Thursday, May 28, 2009

Shiny Happy People

We all want to be 'Shiny Happy People'. We want our lives to go well. We want to be happy. We want to have fun, to be carefree, to have no worries. Isn't this the Great (North) American Dream? To have enough money to sustain our lifestyle, with extra to pay for our toys, our trips, our dinners out. This, we say, is the life. Who could ask for anything more?
The flaw in this design, the fly in the ointment, isn't always clear. Sure, we are happy. Days slip away, one glorious self-indulgent day after the other, like so many grains of sand running through our fingers. Sure, we hit the occasional speed bump on our fast track to the good life. Sickness, divorce, a drinking problem, maybe a troubled child. These speed bumps jar us out of our slumber. We shake our heads, blink wildly and glance around, trying to get our bearings. Where are we? How did we get this far without really noticing? The speed bump acts as the proverbial smack on the back of the head, to shake us out of our complacency. And it works, for a little while. We hold our loved ones close. We are kind to our neighbour. We appreciate the beauty of our surroundings. We are thankful.
And then, slowly, quietly, we slip back into our self-absorbed snooze. Our focus shifts back onto ourselves and we blissfully allow it.
Genocide in Darfur? Hmm. Political unrest in Sri Lanka? Wow. Neighbour lost their job? Too bad.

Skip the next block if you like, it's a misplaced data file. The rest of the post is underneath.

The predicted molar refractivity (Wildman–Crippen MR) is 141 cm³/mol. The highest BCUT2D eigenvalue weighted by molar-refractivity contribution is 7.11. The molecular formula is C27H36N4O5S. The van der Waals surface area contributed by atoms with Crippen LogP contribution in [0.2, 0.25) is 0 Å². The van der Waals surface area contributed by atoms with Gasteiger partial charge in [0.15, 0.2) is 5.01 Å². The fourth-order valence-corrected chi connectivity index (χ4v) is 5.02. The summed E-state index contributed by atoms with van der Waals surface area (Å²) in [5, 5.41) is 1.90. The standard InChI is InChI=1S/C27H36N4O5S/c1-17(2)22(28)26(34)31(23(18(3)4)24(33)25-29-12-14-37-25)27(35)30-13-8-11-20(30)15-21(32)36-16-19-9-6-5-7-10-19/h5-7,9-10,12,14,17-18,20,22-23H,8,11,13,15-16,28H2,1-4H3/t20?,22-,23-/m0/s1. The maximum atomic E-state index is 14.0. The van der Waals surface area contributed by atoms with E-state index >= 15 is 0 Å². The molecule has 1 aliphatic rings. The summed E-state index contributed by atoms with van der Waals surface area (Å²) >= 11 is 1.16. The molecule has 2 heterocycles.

What will it take to make us aware of our surroundings? and not just aware, but involved? Not just seeing, or hearing, but doing? What will it take to cause us as a people, a nation, to turn from our fat, spoiled, pampered selves to the dirty, gritty, sometimes smelly suffering that exists all around us? To ask ourselves, how can I? How can I help my neighbour, my country, my fellow man in pain? And then to do it?
We need to get our collective heads out of the sand. No more 'tut-tutting' about the plight of humanity. Let's educate ourselves, gain knowledge of those around us who are hurting, and then act in compassion. Have your jobless neighbour over for dinner. Volunteer at the food bank. Donate funds to one of the many organizations working tirelessly overseas.
We must get outside of ourselves. Once we take that first scary step that says 'there are more important things in this world than myself' we will be changed. We will be awake, and aware, and we will no longer be content to simply accumulate toys and plan our next trip.
The world will break our hearts, and our broken, bleeding, weeping hearts will in turn reach out to that world and change it.

Monday, May 11, 2009

What's So Great About Safe?

Lately I feel distracted by my life; the goings-on, the busy-ness, the 'other-ness' is distracting me from the niggling thoughts that are always just below the surface.
"Remember me?" my self says quietly. "I'm still here, waiting to be acknowledged."
And yet I allow myself to be distracted. I choose to ignore the deep waters of my soul that are churning uncomfortably below the surface of my mind. Am I too tired to listen? Too lazy to make the effort to look? Or too scared of what I might find there?
Mostly, when I take a moment to breathe, to be still, what I hear is my true self banging on the door of my heart.
"Let me in," it yells with all the indignation of a spurned lover. "You can't keep my locked out forever."
And yet, that is what I have done. I have locked my true self - my true nature - out of my heart and kept it tucked safely away in a secret place. Like an old relative who gets a room in the top of the house; slightly mad, unpredictable, with the tendency to say and do strange things; who only ventures out for the odd meal and spends the rest of the day muttering and yelling at anyone who dares to walk past the door.